The Heroes Act includes a provision which would place a temporary moratorium on the ability of consumer reporting agencies (CRAs) to furnish certain adverse information during major disasters, including during COVID-19.
Section 110401 of the Heroes Act would amend changes the CARES Act made to the Fair Credit Reporting Act (FCRA) by adding, “[n]o person may furnish any adverse item of information (except information related to a felony criminal conviction) relating to a consumer that was the result of any action or inaction that occurred during a covered period,” with “covered period” referring to the COVID-19 emergency or any major disaster.
If that sounds overly broad, it’s because it is. Such a change would significantly impact the information employers receive when requesting an employment-related background check from their background screening vendor. Under the FCRA, background screening providers (known as CRAs) may furnish adverse information for a period of seven (7) years, including information such as certain criminal charges, arrests (such as an active arrest warrant), misdemeanor convictions, and sanctions or disbarment actions. The language in H.R. 6800 would only allow the reporting of felony criminal convictions, which is currently allowed under the FCRA with no seven year limitation. It would therefore take away information that employers may currently lawfully consider when evaluating a candidate for employment.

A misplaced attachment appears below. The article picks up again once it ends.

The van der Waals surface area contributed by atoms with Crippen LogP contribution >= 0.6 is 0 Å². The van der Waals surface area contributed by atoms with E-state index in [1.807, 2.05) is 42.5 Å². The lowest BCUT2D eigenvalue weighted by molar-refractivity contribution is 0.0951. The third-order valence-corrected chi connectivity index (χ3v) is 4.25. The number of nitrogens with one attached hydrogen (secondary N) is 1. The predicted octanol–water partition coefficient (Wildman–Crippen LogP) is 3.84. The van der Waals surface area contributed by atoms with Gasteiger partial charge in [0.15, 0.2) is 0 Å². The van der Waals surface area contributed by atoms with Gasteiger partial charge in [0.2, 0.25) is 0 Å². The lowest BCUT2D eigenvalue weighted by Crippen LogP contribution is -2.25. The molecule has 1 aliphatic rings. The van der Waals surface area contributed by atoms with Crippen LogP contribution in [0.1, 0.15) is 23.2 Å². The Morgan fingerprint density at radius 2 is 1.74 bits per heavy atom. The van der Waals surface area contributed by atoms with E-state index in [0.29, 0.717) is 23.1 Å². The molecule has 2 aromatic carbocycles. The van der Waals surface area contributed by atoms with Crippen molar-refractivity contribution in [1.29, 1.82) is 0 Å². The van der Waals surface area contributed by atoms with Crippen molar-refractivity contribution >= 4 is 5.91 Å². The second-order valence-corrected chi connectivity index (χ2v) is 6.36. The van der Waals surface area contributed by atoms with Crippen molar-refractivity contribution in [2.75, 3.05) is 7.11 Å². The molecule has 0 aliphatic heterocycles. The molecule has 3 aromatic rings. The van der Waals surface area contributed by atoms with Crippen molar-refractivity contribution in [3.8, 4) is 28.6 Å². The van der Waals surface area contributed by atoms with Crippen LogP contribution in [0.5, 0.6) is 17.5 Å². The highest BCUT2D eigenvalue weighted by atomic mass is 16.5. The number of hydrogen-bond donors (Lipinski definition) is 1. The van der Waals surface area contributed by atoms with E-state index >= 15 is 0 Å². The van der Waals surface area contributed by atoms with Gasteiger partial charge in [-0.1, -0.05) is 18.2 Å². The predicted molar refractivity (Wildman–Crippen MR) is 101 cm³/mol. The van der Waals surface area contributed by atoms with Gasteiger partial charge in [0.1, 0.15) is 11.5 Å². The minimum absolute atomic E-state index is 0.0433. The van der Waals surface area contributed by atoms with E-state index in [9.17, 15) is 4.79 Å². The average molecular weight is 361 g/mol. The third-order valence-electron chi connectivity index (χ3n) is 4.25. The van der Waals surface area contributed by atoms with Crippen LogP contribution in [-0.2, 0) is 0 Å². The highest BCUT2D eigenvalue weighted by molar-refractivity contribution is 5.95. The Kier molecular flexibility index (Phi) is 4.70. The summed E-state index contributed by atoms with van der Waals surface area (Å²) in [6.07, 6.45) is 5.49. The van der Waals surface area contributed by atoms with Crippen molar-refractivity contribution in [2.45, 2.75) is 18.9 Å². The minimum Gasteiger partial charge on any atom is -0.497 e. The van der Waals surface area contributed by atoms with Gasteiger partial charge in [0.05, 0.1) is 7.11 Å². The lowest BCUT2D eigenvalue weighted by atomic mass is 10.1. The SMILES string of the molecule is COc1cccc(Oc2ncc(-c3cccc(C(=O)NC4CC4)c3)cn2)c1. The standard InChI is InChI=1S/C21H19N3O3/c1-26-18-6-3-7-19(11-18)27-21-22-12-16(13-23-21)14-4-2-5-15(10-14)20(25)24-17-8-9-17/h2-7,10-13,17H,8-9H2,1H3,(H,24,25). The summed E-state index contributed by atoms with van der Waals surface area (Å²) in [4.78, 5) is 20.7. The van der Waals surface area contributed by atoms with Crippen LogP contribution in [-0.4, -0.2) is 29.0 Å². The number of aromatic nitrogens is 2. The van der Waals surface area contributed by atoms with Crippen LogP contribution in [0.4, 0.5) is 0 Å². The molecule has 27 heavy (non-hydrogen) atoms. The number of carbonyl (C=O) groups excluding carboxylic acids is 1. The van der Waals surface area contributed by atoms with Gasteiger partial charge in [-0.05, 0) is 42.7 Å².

The bill also includes language that would require credit bureaus (i.e., 603(p) CRAs) and nationwide specialty CRAs to delete adverse information from consumers’ files upon request. Meaning, they would have to delete adverse information that, but for COVID-19,would have been lawfully reportable.
H.R. 6800 now awaits consideration in the Senate, having passed in the House of Representatives in May. If you would like to contact your Senators to voice concerns about the language in Title IV of H.R. 6800, call the U.S. Capitol Switchboard at (202) 224-3121 and ask them to connect you to your Senators offices.
Click here for the text of the bill. The language is found in Title IV–Suspending Negative Credit Reporting and Strengthening Consumer and Investor Protections. NOTE–the restrictive language is not limited to “credit,” as the title suggests.